Daily Archives: September 6, 2015


How to protect your Linux server using iptables 1

In this post I will describe how to configure the basic Linux firewall IPTABLES. Using iptables you can easily protect your server from intruders. Nowadays many people are hosting virtual machines on Linux (for example for hosting purposes). Ofcourse you can configure an external firewall, but you can also use the internal firewall (the Linux equivalant of the Windows firewall).

Step 1, check if your iptables is installed using the following command:

# yum info iptables

You should see all kind of information, make sure you see the INSTALLED parameter next to the REPO option.

Not installed? Use the following command to installe iptables:

# yum install iptables

(we are not using IPV6)

Step 2 Flush all existing rules using the following command:

# iptables -F

Now all the existing firewall rules are cleared and everything is clean.

Step 3 Block null packets

We can then add a few simple firewall rules to block the most common attacks, to protect our VPS from script-kiddies. We can’t really count on iptables alone to protect us from a full-scale DDOS or similar, but we can at least put off the usual network scanning bots that will eventually find our VPS and start looking for security holes to exploit. First, we start with blocking null packets.

# iptables -A INPUT -p tcp --tcp-flags ALL NONE -j DROP

Step 4 Block syn-flood packages

We told the firewall to take all incoming packets with tcp flags NONE and just DROP them. Null packets are, simply said, recon packets. The attack patterns use these to try and see how we configured the VPS and find out weaknesses. The next pattern to reject is a syn-flood attack.

# iptables -A INPUT -p tcp ! --syn -m state --state NEW -j DROP

Step 5 Block XMAS packets

Syn-flood attack means that the attackers open a new connection, but do not state what they want (ie. SYN, ACK, whatever). They just want to take up our servers’ resources. We won’t accept such packages. Now we move on to one more common pattern: XMAS packets, also a recon packet.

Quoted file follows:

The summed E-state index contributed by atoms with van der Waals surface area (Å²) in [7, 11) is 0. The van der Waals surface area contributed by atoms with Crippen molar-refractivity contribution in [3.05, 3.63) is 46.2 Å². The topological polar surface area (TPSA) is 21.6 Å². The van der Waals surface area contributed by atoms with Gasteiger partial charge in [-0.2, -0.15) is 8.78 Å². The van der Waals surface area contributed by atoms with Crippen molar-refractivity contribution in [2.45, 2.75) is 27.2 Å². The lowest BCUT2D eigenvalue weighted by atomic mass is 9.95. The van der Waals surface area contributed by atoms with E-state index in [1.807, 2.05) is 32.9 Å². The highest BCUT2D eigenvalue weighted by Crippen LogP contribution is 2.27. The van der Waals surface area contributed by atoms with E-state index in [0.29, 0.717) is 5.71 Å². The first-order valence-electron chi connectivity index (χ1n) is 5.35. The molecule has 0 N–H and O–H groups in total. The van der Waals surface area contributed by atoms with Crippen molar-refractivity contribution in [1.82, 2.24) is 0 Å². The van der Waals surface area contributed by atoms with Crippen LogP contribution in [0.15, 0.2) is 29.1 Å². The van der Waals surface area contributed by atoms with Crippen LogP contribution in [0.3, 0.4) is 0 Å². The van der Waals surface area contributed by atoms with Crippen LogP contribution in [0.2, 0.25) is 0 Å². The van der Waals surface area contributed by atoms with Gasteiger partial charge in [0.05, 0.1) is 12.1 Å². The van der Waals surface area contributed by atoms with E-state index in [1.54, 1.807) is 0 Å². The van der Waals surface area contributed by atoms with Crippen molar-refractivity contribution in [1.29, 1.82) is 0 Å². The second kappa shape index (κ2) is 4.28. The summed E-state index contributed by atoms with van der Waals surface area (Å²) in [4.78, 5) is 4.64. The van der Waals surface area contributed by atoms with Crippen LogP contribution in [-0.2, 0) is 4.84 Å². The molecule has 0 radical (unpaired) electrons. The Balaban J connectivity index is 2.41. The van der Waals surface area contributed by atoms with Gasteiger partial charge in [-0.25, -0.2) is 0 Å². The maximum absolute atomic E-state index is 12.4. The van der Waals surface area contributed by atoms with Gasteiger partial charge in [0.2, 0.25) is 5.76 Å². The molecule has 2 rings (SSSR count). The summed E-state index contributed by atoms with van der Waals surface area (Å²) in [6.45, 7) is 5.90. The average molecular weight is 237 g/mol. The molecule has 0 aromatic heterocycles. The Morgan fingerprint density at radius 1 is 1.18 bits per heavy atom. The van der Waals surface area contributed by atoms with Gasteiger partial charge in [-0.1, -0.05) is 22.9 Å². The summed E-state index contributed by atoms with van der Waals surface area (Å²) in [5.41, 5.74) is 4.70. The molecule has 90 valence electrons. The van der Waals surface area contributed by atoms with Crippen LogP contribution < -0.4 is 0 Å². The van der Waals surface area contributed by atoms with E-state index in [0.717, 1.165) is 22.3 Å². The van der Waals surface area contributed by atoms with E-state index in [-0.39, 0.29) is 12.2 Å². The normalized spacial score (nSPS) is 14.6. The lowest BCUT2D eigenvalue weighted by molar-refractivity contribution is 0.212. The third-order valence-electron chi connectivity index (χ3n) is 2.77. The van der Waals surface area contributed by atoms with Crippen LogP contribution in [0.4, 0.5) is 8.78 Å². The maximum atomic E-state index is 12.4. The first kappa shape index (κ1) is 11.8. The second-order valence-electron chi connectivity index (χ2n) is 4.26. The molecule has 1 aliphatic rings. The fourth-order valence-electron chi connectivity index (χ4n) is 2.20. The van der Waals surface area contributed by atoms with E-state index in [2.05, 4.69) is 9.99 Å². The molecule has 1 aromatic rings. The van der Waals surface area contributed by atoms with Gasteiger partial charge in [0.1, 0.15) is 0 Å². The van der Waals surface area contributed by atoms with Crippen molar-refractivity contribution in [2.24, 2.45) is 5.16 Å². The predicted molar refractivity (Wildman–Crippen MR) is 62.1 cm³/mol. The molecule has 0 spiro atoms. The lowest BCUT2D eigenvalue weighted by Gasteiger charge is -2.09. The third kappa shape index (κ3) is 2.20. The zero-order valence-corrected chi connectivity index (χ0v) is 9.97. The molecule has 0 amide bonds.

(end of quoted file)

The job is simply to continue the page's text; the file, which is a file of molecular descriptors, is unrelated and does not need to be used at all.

# iptables -A INPUT -p tcp --tcp-flags ALL ALL -j DROP

We have ruled out at least some of the usual patterns that find vulnerabilities in our Linux environment.

Step 6 Add the localhost interface to the firewall filter

Now we can start adding selected services to our firewall filter. The first such thing is a localhost interface:

# iptables -A INPUT -i lo -j ACCEPT

We tell iptables to add (-A) a rule to the incoming (INPUT) filter table any trafic that comes to localhost interface (-i lo) and to accept (-j ACCEPT) it. Localhost is often used for, ie. your website or email server communicating with a database locally installed. That way our VPS can use the database, but the database is closed to exploits from the internet.

Step 7 Now we can allow web server traffic:

# iptables -A INPUT -p tcp -m tcp --dport 80 -j ACCEPT

# iptables -A INPUT -p tcp -m tcp --dport 443 -j ACCEPT

In this example we are only allowing port 80 (HTTP) and 443 (HTTPS) to go through the firewall. Add your (custom?) ports when you need to.

Step 8 Saving the configuration

Now that we have all the configuration in, we can list the rules to see if anything is missing.

# iptables -L -n

Now we can finally save our firewall configuration:

# iptables-save | sudo tee /etc/sysconfig/iptable

The iptables configuration file on CentOS is located at /etc/sysconfig/iptables.

You can now use a portscanner to test your firewall.